The Scriptures of the Old and New Testaments abound in references to God as “ever rich in mercy.” It is good to remember this, especially when we are discouraged by our sinfulness or tempted to despair of our eternal salvation. In this meditation we consider:
Our Lord’s incarnation and his suffering and death for our redemption
His will “that all be saved and come to the knowledge of the truth”
His forgiving of the sins of many
His teaching on the mercy of God
Pope Francis’ reminder that God will always forgive us and his exhortation to ask God for forgiveness
In the ups and downs of life there are many events which are not in our control, where we can only put our hope in God. In this meditation we use texts of Scripture and Pope Benedict XVI’s encyclical Saved by hope to put our life on a sure foundation. We consider that:
The foundation of our hope is God, who is always with us.
Our hope in God enables us to find peace and joy even amidst the uncertainties and sufferings of life.
The ultimate object of our hope is eternal life with God in heaven.
We can grow in hope through prayer in its various forms.
Mary, our Mother, is our hope: she brings us hope in the person of Jesus, she lives hope herself in many moments, and she intercedes powerfully for us in heaven.
Jesus walked with two disciples on the Road to Emmaus. The latter did not recognise him until later when he sat with them and broke bread.
On the first Easter Sunday, two disciples left Jerusalem discouraged because the one they hoped would redeem Israel had died. On their way to Emmaus, Jesus walked beside them and explained the Scriptures to them. These two in some way represent all of us. We too have our times of trial, of worry, of discouragement, and Jesus seeks us out, even though we do not recognise him. In this meditation we consider how:
We all have our crosses, our difficulties in life, which can make us discouraged or worried
Jesus does not leave us alone but seeks us out and walks beside us
We find Jesus in our prayer and in others who are there to help us
We too can be there for others who are going through difficult times
Jesus enters Jerusalem and is well received, a feast we celebrate on Palm Sunday–the start of Holy Week.
In Holy Week we follow Christ from his triumphal entry into Jerusalem on Palm Sunday, through his institution of the Eucharist and the priesthood on Holy Thursday, to his passion and death on Good Friday and his resurrection on Easter Sunday. If we follow him closely throughout our life we will not abandon him as did the apostles and we will rise to eternal life with him when we die. In this meditation we consider how we should:
acknowledge our weakness and our possibility of denying Our Lord as did Peter
attend Mass often and receive Holy Communion well in order to strengthen our love for Jesus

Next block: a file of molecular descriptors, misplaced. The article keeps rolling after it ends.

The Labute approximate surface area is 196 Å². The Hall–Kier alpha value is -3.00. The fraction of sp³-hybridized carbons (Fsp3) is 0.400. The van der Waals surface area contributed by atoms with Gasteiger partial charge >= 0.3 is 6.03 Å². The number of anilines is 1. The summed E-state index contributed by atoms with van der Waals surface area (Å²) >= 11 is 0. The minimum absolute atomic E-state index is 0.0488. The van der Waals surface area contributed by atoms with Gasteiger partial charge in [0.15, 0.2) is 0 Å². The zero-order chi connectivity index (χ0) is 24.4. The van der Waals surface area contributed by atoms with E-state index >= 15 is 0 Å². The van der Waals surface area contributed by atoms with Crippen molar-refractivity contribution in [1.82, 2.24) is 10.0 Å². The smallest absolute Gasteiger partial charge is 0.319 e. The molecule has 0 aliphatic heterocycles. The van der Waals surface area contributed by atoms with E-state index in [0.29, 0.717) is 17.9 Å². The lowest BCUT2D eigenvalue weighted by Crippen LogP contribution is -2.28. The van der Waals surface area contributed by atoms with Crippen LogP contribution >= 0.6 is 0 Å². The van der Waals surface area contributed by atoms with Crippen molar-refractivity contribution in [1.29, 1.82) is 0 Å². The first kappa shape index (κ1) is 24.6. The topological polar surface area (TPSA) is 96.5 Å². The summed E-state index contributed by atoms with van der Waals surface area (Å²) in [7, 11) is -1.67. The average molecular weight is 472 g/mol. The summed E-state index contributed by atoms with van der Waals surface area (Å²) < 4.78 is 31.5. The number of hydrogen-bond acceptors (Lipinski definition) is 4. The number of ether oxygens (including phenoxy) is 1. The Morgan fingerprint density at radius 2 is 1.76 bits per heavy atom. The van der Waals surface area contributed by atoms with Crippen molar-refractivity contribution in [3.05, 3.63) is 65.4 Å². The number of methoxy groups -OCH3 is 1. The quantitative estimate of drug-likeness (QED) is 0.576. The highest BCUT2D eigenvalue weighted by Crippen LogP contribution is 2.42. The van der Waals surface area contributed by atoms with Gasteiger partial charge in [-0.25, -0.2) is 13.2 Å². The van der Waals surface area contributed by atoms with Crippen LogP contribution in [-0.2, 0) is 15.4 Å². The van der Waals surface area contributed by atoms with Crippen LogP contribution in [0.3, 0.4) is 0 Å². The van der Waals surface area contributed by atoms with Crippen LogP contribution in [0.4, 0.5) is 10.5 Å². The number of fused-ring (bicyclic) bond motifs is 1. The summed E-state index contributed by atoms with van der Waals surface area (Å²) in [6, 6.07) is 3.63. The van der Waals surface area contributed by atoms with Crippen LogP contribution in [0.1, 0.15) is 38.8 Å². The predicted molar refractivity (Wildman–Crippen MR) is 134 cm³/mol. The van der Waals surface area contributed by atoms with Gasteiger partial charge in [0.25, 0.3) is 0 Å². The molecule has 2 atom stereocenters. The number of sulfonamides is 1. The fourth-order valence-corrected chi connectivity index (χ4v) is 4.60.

stay awake in our prayer in order to draw ever closer to Christ
follow Christ closely, not at a distance, avoiding lukewarmness
avoid attachment to creature comforts and things in order to have our heart free to love God
take up our cross daily and follow our Lord in his passion
follow Christ closely throughout our life in order to rise with him to eternal life
The annunciation, the Archangel Gabriel telling out Holy Mother the good news of her being chosen to be the mother of our Lord, Jesus Christ.
On the feast of the Annunciation we celebrate Mary’s yes to God, which brought the Son of God into the world and our redemption near at hand. It was a momentous moment in the history of salvation and it all depended on the response of a young girl. In this meditation we consider:
Why we needed to be redeemed and why God chose this way to bring it about
The call of Mary and Joseph from all eternity to fulfil their roles
The eminent virtues of Mary and Joseph
The significance of the angel’s message to Mary
A prayer to Mary by St Bernard calling upon her to say yes
Mary’s response and our own promptness and saying yes to God
With the occasion of the feast of the Exaltation of the Holy Cross we consider how Christ invites us to take up our own cross and follow him. We cannot be soft and comfort seeking if we want to be Christ’s followers. Rather we must be strong willed in order to be effective in bringing Christ to others. In this meditation we consider:
Christ’s exaltation on taking up his cross
His invitation to us follow him
The difficulties we face in the world, the flesh and the devil
The need to be strong willed and how we can grow in fortitude
Here we see Mary and Martha serving Jesus. We note Martha holding a basket with bread and Mary sitting at His feet listening.
We are all familiar with the account of Mary and Martha, with Mary sitting at Our Lord’s feet while her sister Martha prepares the meal. We too would love to sit and listen to Jesus but we are busy about many things like Martha. In this meditation we see how our life is essentially like that of Martha, but in order to be a good Martha we must also be Mary. Using many texts of St Josemaria Escriva‘s book Furrow, we consider:
The Second Vatican Council’s teaching that the role of the Christian lay person is to engage in the affairs of the world and order them according to the law of God.
We cannot waste our time but should be busy like Martha.
We should do what God is asking of us, not what we feel like.
We should work well, like Martha.
We should do everything for Jesus, like Martha.
In order to do this we must spend some time each day in prayer like Mary.